SERAP Seeks Details of Spending on Failed $460m CCTV, Other Chinese Loans
The Socio-Economic Rights and Accountability Project (SERAP) has requested for details of the total amount of money paid to contractors from the $460 million loan obtained in 2010 from China to fund the ‘failed’ Abuja Closed-Circuit Television (CCTV) contract.
According to a statement signed by SERAP’s Deputy Director, Kolawole Oluwadare, the FoI request was sent to the Minister of Finance, Budget and National Planning, Mrs Zainab Ahmed.
SERAP also sought: “disclosure of details of repayment for other Chinese loans for allegedly failed projects between 1999-2015, the status of any such projects, and details of local and Chinese contractors involved in the projects.
The group further stated that it would take legal action if the requested information is not provided within the next 14 days of the receipt and/or publication of the letter.
Read the full statement below.
Socio-Economic Rights and Accountability Project (SERAP) has sent a Freedom of Information (FoI) request to Mrs Zainab Ahmed, Minister of Finance, Budget and National Planning, asking her to “urgently provide information on the total amount of money paid to contractors from the $460 million loan obtained in 2010 from China to fund the apparently failed Abuja Closed-Circuit Television (CCTV) contract, the loan which the Federal Government has continued to re-pay.”
SERAP urged Mrs Ahmed to “disclose specific details of local contractors, if any, that have received funds from the loan for the CCTV contract, reportedly awarded to China’s ZTE Corporation, as well as the implementation status of the project.”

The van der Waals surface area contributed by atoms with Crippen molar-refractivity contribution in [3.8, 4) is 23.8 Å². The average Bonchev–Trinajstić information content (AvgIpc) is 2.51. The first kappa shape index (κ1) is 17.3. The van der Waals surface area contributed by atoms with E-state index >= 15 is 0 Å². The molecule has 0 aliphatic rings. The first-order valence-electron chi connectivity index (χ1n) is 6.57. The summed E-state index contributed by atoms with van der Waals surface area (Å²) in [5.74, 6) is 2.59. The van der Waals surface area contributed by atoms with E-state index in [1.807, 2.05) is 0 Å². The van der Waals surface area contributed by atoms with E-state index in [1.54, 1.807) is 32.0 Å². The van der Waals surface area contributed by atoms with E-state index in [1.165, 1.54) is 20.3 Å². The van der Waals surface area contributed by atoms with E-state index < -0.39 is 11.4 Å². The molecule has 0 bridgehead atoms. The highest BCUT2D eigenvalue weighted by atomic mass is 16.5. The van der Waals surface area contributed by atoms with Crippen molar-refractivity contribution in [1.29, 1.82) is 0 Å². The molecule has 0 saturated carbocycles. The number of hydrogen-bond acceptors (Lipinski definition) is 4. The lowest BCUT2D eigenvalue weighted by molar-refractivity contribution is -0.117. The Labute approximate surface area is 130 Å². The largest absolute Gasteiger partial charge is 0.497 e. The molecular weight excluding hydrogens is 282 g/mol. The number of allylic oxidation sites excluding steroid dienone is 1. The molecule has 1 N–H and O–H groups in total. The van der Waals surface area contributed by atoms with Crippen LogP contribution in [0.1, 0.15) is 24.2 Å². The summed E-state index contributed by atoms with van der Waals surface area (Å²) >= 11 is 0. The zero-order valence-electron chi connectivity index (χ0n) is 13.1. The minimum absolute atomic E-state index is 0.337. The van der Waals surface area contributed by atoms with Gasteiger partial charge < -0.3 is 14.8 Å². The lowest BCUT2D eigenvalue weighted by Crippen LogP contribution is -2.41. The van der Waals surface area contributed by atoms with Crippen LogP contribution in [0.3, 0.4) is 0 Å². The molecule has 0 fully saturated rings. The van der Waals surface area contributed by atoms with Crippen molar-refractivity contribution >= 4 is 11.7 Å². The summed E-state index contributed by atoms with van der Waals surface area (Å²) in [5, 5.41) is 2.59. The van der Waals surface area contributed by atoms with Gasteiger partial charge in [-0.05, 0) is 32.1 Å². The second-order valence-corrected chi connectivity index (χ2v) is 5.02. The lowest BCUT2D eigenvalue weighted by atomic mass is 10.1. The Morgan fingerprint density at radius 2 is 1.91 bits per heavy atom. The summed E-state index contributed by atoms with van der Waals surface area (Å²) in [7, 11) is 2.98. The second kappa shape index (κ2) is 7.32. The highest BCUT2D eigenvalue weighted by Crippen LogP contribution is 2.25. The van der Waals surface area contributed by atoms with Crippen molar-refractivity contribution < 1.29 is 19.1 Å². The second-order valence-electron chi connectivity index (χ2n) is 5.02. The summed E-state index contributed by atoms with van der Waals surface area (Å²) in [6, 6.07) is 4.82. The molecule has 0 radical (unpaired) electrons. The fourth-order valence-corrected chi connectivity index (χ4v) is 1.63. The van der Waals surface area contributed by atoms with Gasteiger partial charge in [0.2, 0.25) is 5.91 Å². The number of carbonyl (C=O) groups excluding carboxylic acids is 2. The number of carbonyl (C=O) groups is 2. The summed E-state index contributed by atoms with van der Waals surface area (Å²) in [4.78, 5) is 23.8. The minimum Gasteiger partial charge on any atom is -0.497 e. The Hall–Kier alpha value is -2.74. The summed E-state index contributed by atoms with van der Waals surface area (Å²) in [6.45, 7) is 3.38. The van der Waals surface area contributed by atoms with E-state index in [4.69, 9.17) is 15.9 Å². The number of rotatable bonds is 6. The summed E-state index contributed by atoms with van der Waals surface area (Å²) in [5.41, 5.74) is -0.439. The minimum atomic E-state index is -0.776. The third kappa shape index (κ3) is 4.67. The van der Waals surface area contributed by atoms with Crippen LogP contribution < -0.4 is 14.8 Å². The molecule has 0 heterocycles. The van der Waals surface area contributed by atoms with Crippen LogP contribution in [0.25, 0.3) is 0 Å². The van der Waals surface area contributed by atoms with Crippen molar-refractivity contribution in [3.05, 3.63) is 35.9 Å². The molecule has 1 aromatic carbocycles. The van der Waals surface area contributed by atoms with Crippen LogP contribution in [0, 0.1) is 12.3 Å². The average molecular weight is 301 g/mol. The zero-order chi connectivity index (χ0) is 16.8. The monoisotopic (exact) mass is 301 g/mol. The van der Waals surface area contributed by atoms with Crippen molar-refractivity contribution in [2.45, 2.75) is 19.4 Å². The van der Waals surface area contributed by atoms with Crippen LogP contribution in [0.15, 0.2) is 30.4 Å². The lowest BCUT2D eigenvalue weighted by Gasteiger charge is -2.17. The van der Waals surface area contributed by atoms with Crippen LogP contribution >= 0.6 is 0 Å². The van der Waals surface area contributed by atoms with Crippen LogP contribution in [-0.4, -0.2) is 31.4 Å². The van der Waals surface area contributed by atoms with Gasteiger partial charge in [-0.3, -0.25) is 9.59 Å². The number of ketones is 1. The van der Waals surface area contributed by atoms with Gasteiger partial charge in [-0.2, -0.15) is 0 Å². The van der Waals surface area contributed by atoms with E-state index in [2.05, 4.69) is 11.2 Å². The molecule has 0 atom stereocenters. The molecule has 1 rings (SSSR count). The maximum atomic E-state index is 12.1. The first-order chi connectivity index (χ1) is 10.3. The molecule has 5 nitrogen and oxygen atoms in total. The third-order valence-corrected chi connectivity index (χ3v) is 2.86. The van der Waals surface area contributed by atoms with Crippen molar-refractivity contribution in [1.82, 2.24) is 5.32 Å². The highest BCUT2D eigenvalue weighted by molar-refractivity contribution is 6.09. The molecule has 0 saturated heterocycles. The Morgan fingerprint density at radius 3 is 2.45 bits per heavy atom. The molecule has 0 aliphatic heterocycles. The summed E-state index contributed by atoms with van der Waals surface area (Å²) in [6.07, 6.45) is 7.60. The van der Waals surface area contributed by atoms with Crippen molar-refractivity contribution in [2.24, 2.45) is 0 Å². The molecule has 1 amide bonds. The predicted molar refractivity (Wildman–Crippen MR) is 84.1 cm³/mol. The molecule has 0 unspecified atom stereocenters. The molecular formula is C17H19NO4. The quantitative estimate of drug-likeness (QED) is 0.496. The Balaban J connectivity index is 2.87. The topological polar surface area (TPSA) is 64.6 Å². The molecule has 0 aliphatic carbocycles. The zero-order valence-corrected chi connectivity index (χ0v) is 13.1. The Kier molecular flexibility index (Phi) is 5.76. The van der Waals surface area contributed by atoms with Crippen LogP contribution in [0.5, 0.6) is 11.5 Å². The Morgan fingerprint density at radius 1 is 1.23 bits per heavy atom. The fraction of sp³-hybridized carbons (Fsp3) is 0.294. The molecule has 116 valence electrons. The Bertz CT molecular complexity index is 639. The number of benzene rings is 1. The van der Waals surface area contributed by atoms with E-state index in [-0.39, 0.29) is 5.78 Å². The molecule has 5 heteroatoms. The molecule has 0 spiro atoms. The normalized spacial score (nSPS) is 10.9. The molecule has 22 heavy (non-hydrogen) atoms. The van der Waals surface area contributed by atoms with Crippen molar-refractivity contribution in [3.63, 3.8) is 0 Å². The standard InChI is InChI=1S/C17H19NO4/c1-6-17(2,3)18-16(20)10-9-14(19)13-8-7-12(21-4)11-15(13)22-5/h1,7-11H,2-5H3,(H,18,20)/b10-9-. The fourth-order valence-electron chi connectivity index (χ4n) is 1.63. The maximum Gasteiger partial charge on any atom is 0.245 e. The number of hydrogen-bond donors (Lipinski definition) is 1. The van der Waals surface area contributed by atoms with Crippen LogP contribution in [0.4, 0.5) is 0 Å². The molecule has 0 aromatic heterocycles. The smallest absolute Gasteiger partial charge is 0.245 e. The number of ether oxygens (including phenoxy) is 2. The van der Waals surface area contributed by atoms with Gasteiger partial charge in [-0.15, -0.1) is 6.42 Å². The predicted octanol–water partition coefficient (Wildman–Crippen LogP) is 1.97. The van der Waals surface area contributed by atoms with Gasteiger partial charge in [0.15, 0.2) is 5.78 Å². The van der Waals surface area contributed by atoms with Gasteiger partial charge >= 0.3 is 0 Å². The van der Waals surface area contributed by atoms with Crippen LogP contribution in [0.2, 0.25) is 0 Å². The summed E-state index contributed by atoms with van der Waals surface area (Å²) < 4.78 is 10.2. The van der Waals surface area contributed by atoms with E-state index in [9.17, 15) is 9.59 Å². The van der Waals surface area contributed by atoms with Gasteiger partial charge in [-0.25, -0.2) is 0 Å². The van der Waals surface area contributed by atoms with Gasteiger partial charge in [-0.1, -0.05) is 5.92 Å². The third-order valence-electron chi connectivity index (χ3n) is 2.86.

SERAP also sought: “disclosure of details of repayment for other Chinese loans for allegedly failed projects between 1999–2015, the status of any such projects, and details of local and Chinese contractors involved in the projects.
We urge you to clarify if the N1.5 billion paid in 2010 for another apparently failed contract to construct the headquarters of the Code of Conduct Bureau is part of another Chinese loan.”
In the FoI request dated 25 October 2019 and signed by SERAP deputy director Kolawole Oluwadare, the organization said: “We are concerned that Nigerians are being made to pay for the Chinese loans for apparently failed projects, and for which they have not benefited in any way, shape or form.
Transparency in the spending of Chinese loans is good for everyone, as this would help to increase the effectiveness, legitimacy, and contribution of the loans to the development of public goods and services, and the general public interests.”
SERAP said it would take legal action “if the requested information is not provided to us within 14 days of the receipt and/or publication of this letter.”